no homes, no peace

I saw this on the CBC website this morning and was moved to learn more.

Three members of the Anti-Poverty Committee were arrested Tuesday after protesters trashed the provincial cabinet office in downtown Vancouver.

An APC spokesman said the symbolic "eviction" was aimed at Ken Dobell, an adviser to Premier Gordon Campbell and a lobbyist for the City of Vancouver, who is helping plan the 2010 Olympic Games.

The action — in which furniture, vases, flags and other property were thrown into a hallway — occurred while the APC was holding a news conference at another downtown location, called to outline the group's campaign to evict senior Vancouver Olympic Organizing Committee officials.

"As we speak, we are evicting Ken Dobell from his office," APC spokesman David Cunningham told the assembled reporters.

Two men and a woman were arrested in the incident.

As he was led away by officers, Thomas Malenfant promised the group would raise the stakes in confronting those profiting from the the Games.

"This is going to continue to escalate, from evictions to property damage," he said, adding the APC was "doing this on behalf of our brothers and sisters in the Downtown Eastside that are getting evicted from their homes every day — not their offices, their homes."

Last week, Cunningham promised to target homes and businesses of VANOC officials as part of the committee's campaign to focus attention on housing and homelessness as Vancouver prepares to host the Games.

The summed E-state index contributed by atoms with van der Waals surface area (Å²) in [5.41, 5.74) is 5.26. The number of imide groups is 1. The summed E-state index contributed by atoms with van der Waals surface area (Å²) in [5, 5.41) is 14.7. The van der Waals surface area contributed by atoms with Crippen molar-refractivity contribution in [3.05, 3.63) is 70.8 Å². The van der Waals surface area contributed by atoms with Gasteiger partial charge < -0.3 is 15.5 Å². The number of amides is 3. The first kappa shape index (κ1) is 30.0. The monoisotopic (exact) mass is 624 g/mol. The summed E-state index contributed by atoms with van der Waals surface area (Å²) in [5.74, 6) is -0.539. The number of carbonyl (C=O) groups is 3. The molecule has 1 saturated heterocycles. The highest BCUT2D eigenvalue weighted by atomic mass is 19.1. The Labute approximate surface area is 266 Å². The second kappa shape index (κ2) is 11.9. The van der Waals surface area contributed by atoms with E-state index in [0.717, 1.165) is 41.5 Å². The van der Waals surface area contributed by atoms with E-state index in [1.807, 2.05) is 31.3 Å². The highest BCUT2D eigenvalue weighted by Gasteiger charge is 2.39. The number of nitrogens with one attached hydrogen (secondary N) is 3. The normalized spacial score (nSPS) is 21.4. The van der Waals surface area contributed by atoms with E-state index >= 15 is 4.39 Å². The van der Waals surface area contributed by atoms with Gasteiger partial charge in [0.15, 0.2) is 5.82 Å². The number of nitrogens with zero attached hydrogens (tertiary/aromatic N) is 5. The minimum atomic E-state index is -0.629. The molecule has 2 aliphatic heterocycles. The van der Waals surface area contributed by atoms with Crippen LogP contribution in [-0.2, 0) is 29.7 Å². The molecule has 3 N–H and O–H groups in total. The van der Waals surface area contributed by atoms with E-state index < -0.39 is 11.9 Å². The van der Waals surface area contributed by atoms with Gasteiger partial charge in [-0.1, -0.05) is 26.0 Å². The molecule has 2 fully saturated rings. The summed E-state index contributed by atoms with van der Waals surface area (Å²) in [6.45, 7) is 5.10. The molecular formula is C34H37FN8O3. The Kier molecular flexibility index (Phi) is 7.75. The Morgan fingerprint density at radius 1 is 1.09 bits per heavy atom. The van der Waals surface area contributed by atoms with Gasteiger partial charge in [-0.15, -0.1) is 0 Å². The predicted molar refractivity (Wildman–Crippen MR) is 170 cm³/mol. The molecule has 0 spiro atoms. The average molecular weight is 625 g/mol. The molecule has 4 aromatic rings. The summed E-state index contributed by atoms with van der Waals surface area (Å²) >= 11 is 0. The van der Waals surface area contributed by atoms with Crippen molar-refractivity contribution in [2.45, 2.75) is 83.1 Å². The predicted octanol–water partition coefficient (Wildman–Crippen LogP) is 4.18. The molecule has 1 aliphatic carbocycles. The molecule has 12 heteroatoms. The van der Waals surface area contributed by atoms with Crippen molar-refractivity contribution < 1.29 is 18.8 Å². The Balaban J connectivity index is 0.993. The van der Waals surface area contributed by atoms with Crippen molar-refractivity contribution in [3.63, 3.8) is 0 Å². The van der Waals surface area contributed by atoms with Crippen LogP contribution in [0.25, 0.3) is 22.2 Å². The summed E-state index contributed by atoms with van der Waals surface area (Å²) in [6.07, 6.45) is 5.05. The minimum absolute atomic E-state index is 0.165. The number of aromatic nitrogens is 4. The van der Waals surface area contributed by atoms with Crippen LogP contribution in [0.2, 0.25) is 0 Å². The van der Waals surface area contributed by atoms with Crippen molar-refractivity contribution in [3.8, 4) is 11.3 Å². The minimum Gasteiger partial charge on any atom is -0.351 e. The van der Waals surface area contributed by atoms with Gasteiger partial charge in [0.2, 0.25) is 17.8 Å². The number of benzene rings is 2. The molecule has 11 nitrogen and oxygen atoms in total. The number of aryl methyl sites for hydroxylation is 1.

I confess I was not aware of this at all - my head spins from all the news I haven't been following - except in the most general sense.

Olympics are almost always the wrong priorities for cities and their residents. Cities sweep their homeless out of view, daub a little make-up on their blemishes, and put on a show for visitors. Millions of dollars are spent, the tourism industry and real estate developers profit, while the real issues - housing, jobs, education, transit - are ignored.

But until this morning, I wasn't aware of the escalating activism going on in British Columbia.

I admire direct action tremendously and I'm always thrilled to hear about it. The usual rejoinders about how "this won't solve anything" don't matter. Of course the Anti-Poverty Committee won't stop the 2010 Olymipcs. But it's incredibly difficult to focus attention on the issues of the poorest and weakest members of society. The middle class sets the agenda. Those without jobs, without homes, without proper documentation, are usually invisible. Anything that shines a light on those dark corners of society is welcome - especially in North America, where too many people believe those dark corners don't even exist.

Radical direct action like this can soften the reception for more conventional forms of activism. It's the threat that makes working with ordinary advocates more palatable. It gets headlines, it expresses the anger, it puts issues on the map. And you know what? It makes change. Not directly, not the day it happens, but cumulatively, over time. I saw a related headline on Common Dreams this morning: the world needs more people willing to get arrested for their cause.

More on the The Anti-Poverty Committee on their website. More power to them.

No comments: